From above, the leading edge of the baby boom turned 70 this year, and as they have aged, they’ve been selling their big suburban houses (where they fought to slow new construction) and moving to smaller ones, often in places with lower taxes and cheaper housing. This squeeze has made it difficult for most Millennials to replicate the same story for themselves only a few decades later. To really run it in, they have yard signs stating things like “I miss the America I grew up in”. Boomers, by and large, project the idea that everything in culture has been on the decline since right about when they started birthing… Millennials.

From below, another weird thing is happening. If you look at TikTok, it can feel like Generation Z is nostalgic for times they didn’t experience it. Y2K fashions. Pre-9/11 American Idealism. Even throwback references to shows like Saved by the Bell that was popular when Millennials were kids. It’s a form of “nostalgia tourism,” where people experience things they missed out on the first time around.

The millennial generation is in a critical moment.

They’re raising their kids and relieving the childhood experiences they hold most through their eyes.

They’re helping their parents enter their golden years and the process that comes with it.

They’re assessing their successes, learning from their failures, and trying to imagine their next decade in a time when next year feels less than certain.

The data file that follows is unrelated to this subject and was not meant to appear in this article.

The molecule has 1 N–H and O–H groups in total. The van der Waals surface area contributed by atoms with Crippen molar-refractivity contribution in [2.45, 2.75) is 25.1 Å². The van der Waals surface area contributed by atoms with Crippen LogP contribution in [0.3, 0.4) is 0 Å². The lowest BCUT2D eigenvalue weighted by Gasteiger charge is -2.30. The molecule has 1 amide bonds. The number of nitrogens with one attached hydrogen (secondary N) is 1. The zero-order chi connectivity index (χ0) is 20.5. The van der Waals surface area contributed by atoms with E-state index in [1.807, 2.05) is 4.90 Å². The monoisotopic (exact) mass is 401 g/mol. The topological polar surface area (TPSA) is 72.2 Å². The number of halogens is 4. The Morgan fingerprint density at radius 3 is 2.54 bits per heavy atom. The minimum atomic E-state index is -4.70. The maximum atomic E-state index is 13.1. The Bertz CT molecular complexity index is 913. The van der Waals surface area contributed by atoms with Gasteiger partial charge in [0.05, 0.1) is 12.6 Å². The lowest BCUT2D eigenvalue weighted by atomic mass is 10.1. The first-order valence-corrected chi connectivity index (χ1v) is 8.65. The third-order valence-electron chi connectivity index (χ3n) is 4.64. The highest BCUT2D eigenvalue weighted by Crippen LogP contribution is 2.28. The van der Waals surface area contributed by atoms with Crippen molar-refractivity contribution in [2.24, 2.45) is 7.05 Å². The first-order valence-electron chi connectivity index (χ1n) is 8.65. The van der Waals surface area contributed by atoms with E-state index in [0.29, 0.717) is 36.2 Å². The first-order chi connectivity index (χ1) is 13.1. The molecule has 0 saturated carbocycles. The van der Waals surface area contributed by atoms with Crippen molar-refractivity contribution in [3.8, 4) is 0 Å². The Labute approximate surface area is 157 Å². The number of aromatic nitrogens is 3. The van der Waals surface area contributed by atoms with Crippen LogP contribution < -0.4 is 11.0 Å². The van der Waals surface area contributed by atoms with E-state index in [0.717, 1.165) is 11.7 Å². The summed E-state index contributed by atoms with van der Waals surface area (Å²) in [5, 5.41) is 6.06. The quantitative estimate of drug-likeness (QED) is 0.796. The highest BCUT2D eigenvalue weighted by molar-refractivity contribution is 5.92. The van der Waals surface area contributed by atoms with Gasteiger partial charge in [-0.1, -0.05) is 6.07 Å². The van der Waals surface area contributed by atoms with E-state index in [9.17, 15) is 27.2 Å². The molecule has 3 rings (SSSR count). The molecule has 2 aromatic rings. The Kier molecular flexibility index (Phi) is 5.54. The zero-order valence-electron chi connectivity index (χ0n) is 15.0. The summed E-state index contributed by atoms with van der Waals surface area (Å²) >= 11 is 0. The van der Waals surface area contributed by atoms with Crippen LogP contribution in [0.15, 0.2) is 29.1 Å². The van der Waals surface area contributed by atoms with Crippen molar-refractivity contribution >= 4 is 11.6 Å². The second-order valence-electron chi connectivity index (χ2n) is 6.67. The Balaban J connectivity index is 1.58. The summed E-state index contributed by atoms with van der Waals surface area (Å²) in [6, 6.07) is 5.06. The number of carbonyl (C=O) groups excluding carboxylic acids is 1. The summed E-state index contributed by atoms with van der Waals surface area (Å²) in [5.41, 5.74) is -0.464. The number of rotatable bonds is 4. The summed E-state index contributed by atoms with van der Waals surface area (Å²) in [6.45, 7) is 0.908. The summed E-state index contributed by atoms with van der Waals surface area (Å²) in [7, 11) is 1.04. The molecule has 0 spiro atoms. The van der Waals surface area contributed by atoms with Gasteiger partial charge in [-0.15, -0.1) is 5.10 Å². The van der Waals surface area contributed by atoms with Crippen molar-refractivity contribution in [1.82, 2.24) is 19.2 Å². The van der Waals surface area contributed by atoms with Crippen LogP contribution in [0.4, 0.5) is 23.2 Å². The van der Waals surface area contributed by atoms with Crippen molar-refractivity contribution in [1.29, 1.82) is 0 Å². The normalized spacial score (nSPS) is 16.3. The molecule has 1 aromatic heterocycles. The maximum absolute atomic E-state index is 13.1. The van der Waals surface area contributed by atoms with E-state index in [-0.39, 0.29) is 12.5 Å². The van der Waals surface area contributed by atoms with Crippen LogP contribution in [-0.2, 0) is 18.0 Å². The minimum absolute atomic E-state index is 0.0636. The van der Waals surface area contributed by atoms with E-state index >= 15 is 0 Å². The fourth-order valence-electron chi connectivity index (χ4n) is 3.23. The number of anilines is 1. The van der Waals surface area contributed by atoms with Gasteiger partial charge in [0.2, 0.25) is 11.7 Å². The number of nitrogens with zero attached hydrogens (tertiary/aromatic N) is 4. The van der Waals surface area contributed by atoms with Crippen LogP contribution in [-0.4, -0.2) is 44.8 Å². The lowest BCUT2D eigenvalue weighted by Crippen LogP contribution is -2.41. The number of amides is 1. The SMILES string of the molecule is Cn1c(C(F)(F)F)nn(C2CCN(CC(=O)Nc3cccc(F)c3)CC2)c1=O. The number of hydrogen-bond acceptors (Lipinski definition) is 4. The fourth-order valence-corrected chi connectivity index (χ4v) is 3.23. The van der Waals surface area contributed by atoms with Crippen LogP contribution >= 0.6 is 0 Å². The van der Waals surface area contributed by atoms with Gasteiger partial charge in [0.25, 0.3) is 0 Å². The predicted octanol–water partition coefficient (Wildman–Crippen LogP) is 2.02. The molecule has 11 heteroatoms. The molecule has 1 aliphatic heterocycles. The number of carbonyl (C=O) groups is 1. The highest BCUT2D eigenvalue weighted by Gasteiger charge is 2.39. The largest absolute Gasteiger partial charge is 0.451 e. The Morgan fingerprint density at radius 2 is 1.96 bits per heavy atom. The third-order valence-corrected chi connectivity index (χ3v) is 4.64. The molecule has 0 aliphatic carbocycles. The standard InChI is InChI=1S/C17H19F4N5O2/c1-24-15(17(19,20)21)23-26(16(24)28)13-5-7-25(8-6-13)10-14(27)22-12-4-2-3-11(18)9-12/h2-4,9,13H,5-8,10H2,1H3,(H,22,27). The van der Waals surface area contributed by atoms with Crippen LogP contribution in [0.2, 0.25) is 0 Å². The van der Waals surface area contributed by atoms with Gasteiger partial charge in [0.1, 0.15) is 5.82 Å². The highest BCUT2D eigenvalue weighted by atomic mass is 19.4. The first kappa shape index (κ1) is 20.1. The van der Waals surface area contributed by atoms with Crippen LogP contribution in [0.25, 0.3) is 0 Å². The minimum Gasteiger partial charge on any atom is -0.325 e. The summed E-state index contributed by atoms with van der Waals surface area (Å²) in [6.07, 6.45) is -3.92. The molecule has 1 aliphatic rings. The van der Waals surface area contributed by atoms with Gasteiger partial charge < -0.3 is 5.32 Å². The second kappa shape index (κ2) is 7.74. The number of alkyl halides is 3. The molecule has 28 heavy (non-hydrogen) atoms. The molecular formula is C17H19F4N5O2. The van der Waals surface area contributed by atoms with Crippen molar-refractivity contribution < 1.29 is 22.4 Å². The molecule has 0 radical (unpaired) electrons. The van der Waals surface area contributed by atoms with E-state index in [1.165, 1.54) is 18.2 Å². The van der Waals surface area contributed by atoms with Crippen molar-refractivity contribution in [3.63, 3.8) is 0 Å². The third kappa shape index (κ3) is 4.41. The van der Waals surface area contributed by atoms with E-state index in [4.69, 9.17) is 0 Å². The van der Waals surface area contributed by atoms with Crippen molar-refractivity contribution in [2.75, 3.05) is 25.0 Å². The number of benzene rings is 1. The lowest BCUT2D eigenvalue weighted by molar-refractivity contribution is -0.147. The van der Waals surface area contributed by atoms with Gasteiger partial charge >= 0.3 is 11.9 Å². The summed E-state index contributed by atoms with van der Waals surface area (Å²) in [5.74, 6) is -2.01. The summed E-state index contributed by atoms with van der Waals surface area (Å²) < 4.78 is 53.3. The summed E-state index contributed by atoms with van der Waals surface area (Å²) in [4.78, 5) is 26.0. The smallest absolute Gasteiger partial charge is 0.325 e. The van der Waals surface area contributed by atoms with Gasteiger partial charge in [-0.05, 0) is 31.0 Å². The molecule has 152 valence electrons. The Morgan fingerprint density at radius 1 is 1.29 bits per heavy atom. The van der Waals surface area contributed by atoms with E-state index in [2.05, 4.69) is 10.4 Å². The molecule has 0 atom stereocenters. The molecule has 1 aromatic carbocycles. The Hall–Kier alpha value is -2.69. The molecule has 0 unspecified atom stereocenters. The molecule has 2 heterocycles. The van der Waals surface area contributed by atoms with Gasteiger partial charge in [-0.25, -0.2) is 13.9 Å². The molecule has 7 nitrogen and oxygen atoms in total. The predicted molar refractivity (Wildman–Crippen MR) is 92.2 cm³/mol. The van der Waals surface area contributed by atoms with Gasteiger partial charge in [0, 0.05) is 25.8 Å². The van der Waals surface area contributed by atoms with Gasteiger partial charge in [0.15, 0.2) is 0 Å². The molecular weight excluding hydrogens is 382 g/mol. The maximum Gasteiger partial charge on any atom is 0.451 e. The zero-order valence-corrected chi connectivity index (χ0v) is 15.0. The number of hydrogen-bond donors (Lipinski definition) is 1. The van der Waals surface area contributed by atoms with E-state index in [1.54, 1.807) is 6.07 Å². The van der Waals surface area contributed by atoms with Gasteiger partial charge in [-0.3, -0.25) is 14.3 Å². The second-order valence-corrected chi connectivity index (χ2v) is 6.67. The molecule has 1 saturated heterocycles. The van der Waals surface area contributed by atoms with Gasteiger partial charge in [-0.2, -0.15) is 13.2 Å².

I think the popularity of the Mandela effect (a meme that asserts that we are living in a simulation and our memories are being collectively changed in order to… control us?) is a direct result of having an entire generation have your childhood play back to them over and over until reality is indistinguishable from the remix. Prequels and sequels happen at the same time.

Back to the Candy

When asked why they bought the Necco wafers, it’s because their grandmother used to slip a few to them on the way to church. They want to share the flavor with their own kids to see if they are, in fact, as gross as they remember. Nostalgia through parental torture. Classic.

When asked about the Creme Savers, it’s the opposite: When Millennials see that we sell Creme Savers (a candy not manufactured for nearly a decade, starting in 2011), they feel the need to tell every person they have ever met. “Did you know these were back?!”

Nostalgia Triggers Action

Nostalgia is a powerful force in modern culture. So obviously, marketers are going to try to leverage it. It’s a potent way to turn recollections into actions.

Successful campaigns go beyond the obvious: “Hey do you remember this thing? Well, you can buy it again.”

Instead, work to unlock the core of why a 40-year-old would be excited to find an old favorite on the store shelf.

Instead, try this:

  • “For 20 years, you haven’t been able to hold a can of Surge; now you can show your son.”
  • “I remember this from my childhood, I want to reconnect to the younger me.”
  • “I remember this from camp, I want to reconnect with others who remember it as well.”